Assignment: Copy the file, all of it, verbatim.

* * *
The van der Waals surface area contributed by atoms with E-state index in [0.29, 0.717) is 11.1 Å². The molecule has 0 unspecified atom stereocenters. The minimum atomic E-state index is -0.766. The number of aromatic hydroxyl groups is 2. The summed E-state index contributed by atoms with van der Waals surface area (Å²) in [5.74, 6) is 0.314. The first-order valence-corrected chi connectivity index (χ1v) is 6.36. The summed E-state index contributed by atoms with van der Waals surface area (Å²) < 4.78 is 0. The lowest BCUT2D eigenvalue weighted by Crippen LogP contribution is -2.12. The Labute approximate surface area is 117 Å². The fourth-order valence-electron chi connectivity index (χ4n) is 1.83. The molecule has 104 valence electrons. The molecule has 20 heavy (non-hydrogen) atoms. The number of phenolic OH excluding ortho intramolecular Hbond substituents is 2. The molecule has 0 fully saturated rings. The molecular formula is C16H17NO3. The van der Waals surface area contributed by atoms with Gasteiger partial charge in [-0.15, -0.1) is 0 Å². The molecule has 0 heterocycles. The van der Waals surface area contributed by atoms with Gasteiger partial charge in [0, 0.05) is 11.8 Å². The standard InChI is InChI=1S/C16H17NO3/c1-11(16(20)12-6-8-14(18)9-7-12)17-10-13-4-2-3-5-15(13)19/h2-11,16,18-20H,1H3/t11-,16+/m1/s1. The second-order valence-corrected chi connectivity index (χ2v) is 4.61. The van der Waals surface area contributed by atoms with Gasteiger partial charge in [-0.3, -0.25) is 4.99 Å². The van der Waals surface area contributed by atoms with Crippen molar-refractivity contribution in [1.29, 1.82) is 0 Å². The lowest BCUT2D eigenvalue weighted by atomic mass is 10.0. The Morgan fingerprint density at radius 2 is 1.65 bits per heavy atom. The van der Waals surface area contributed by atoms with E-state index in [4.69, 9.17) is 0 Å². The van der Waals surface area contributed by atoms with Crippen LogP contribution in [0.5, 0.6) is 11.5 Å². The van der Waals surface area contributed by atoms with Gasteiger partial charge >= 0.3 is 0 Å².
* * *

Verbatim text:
The van der Waals surface area contributed by atoms with E-state index in [0.29, 0.717) is 11.1 Å². The molecule has 0 unspecified atom stereocenters. The minimum atomic E-state index is -0.766. The number of aromatic hydroxyl groups is 2. The summed E-state index contributed by atoms with van der Waals surface area (Å²) in [5.74, 6) is 0.314. The first-order valence-corrected chi connectivity index (χ1v) is 6.36. The summed E-state index contributed by atoms with van der Waals surface area (Å²) < 4.78 is 0. The lowest BCUT2D eigenvalue weighted by Crippen LogP contribution is -2.12. The Labute approximate surface area is 117 Å². The fourth-order valence-electron chi connectivity index (χ4n) is 1.83. The molecule has 104 valence electrons. The molecule has 20 heavy (non-hydrogen) atoms. The number of phenolic OH excluding ortho intramolecular Hbond substituents is 2. The molecule has 0 fully saturated rings. The molecular formula is C16H17NO3. The van der Waals surface area contributed by atoms with Gasteiger partial charge in [-0.15, -0.1) is 0 Å². The molecule has 0 heterocycles. The van der Waals surface area contributed by atoms with Gasteiger partial charge in [0, 0.05) is 11.8 Å². The standard InChI is InChI=1S/C16H17NO3/c1-11(16(20)12-6-8-14(18)9-7-12)17-10-13-4-2-3-5-15(13)19/h2-11,16,18-20H,1H3/t11-,16+/m1/s1. The second-order valence-corrected chi connectivity index (χ2v) is 4.61. The van der Waals surface area contributed by atoms with Gasteiger partial charge in [-0.3, -0.25) is 4.99 Å². The van der Waals surface area contributed by atoms with Crippen molar-refractivity contribution in [1.29, 1.82) is 0 Å². The lowest BCUT2D eigenvalue weighted by atomic mass is 10.0. The Morgan fingerprint density at radius 2 is 1.65 bits per heavy atom. The van der Waals surface area contributed by atoms with E-state index in [4.69, 9.17) is 0 Å². The van der Waals surface area contributed by atoms with Crippen LogP contribution in [0.5, 0.6) is 11.5 Å². The van der Waals surface area contributed by atoms with Gasteiger partial charge >= 0.3 is 0 Å².